DE&I

How HR can encourage employees of color to bring their full selves to work

Employee authenticity is possible in an environment where leaders are educated about non-white experiences.
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Sorry to Bother You/Universal Pictures via Giphy

· 3 min read

Imagine wearing a mask every day at work. Uncomfortable, right?

Studies suggest that many people of color mask their true selves at work. It’s a reality seen in the 2018 dark comedy Sorry to Bother You, when Cassius “Cash” Green, a Black telemarketer, uses a “white voice” at work to help him close sales faster. It also gets him promoted.

But this form of code-switching, which includes changing mannerisms, tone of voice, and/or vernacular, according to coaching platform BetterUp, can negatively affect an employee’s worklife and, by extension, their company, said Deborah Grayson Riegel, a communication and leadership expert who’s taught at Columbia and Wharton Business Schools.

“When people feel like they can bring their true selves to work, they’re more productive, more engaged, and stay at their jobs longer,” Grayson Riegel told HR Brew. “[These] are tremendous benefits for the organization, and for the individual.”

Workplace experts share how HR can encourage employee authenticity.

Check yourself. HR pros don’t know what they don’t know, said Janice Gassam Asare, workplace equity consultant and founder of consulting firm BWG Business Solutions, and should educate themselves about non-white experiences.

“Sometimes leaders have a lack of understanding regarding the vernacular, tone, and language used by non-white employees, particularly when it comes to Black employees and Black women employees,” Gassam Asare told HR Brew. Her suggestion: “Watch a show that centers the Black woman experience…there’s a lot of things you can learn [and] a lot of nuances that you may not be aware of that you can learn through shows, media, books.”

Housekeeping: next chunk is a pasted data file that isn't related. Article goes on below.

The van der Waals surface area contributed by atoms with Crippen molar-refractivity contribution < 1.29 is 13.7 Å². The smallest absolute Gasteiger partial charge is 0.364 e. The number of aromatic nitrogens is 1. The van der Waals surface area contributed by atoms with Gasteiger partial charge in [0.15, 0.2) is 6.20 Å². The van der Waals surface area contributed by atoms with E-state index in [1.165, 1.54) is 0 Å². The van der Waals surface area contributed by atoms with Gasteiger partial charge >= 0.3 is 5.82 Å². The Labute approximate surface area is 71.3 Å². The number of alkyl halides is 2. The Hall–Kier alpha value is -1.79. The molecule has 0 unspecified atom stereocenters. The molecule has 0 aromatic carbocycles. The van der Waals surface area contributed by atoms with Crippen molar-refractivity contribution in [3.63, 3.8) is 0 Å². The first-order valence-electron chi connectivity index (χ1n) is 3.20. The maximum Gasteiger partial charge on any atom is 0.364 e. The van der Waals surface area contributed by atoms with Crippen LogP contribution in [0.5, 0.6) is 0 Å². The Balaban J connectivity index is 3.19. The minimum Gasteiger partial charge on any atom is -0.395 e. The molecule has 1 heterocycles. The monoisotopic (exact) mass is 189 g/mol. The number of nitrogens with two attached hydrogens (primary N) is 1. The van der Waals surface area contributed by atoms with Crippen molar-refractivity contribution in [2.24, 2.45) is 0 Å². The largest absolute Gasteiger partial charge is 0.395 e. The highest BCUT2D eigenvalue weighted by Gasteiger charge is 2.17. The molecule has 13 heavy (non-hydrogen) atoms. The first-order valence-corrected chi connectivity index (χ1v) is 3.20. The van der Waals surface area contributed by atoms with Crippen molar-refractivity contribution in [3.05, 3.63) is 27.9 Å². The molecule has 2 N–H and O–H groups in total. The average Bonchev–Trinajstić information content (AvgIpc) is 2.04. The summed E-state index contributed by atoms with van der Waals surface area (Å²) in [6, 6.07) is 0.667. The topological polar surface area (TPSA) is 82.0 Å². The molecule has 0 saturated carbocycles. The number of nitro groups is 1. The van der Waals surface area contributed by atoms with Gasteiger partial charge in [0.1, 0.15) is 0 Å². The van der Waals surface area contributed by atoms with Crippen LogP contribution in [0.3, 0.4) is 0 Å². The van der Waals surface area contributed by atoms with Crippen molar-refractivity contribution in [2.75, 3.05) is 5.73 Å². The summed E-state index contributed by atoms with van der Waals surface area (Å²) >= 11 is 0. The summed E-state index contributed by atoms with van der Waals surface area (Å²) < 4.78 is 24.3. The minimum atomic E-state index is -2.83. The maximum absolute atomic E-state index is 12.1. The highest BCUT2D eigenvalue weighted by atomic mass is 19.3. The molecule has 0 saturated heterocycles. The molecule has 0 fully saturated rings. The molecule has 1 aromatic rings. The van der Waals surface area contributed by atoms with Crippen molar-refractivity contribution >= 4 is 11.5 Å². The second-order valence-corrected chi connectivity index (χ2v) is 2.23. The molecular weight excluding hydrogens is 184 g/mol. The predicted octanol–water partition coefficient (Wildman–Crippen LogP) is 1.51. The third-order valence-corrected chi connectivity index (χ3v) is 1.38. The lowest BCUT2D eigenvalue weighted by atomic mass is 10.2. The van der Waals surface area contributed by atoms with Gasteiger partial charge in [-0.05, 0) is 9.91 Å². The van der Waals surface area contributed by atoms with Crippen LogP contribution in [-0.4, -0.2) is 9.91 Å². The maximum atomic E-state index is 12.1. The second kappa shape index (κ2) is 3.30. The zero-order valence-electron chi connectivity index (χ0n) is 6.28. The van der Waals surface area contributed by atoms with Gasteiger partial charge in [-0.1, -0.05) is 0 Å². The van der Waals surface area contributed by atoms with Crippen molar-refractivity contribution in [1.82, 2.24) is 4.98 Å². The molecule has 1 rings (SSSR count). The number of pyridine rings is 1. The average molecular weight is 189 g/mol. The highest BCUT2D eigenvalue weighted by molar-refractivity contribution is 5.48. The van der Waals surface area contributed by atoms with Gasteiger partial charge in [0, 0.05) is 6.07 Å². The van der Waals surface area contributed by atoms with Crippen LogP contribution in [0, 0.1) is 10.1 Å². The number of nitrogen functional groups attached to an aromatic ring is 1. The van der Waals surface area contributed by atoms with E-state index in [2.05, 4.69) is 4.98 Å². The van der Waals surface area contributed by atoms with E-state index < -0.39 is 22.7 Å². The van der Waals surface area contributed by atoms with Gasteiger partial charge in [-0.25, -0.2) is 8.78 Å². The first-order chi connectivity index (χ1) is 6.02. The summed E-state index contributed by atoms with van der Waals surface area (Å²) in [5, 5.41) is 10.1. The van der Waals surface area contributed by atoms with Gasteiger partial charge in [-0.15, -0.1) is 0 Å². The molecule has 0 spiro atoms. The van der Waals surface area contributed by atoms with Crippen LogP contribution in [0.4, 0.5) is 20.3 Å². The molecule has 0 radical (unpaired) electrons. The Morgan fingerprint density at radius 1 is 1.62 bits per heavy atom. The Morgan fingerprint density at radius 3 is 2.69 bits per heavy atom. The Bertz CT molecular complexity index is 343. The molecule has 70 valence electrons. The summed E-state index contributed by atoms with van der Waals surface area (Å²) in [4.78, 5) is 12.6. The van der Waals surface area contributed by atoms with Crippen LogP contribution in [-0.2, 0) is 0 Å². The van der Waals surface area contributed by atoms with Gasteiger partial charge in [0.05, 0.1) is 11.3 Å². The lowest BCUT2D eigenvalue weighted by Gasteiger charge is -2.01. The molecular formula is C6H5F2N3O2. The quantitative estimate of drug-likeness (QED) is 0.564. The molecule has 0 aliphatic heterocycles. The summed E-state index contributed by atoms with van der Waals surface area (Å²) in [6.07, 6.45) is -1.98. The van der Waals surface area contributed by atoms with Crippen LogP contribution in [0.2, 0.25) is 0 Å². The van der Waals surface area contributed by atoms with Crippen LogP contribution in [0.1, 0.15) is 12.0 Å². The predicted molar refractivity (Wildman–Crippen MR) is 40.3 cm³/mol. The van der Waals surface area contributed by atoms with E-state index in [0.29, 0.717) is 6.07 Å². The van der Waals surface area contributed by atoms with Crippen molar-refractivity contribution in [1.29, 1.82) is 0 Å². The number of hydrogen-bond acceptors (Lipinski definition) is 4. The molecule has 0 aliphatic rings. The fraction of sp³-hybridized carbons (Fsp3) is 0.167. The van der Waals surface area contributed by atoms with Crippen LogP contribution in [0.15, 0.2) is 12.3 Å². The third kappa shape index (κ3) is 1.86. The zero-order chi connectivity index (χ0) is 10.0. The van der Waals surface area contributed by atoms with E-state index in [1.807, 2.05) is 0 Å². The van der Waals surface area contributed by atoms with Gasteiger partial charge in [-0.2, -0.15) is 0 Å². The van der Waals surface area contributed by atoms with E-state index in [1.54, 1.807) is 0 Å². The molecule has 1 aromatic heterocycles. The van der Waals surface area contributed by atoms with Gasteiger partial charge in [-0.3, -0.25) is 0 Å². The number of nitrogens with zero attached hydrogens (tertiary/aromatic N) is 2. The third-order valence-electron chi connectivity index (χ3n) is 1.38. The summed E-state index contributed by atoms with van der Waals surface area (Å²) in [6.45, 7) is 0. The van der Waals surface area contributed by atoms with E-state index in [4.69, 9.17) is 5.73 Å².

And this applies to more than language: It’s the food someone brings for lunch or the way they style their hair. “Create an environment where people aren’t hyper-scrutinized” for how they show up at work, she said.

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Set the tone. Don’t assume everyone has the same lived experience, Gassam Asare said, especially during the holiday season. It can be easy to assume everyone celebrates or honors a certain day in the same way, but HR leaders should approach conversations with curiosity, letting employees know they care about their lives, but without being overbearing or nosy, she added.

Grayson Riegel suggested creating a mechanism that employees can use to give HR pros feedback on the language being used, among other things. This, she said, can help create “a culture where people feel safe giving you feedback.”

The name’s objectivity. When white people promote other white people, or people with similar background/mannerisms to them, Grayson Riegel said this is usually due to a similarity bias. But managers need to avoid giving special treatment to employees just because they’re similar.

They also need to avoid allowing their biases to affect how they judge performance, Gassam Asare said, and should help promote objectivity. A multiple feedback system, for example, which includes manager feedback, customer or peer reviews, and a self-evaluation, can help avoid promotions based on a manager’s “feelings about the person.”

“I would peel back the layers and say, ‘Why is that? What are the opportunities based on? Is it based on one leader saying you’re deserving of a promotion?’” Gassam Asare said. “If that’s the system, that opens the door for a lot of bias.”

Quick-to-read HR news & insights

From recruiting and retention to company culture and the latest in HR tech, HR Brew delivers up-to-date industry news and tips to help HR pros stay nimble in today’s fast-changing business environment.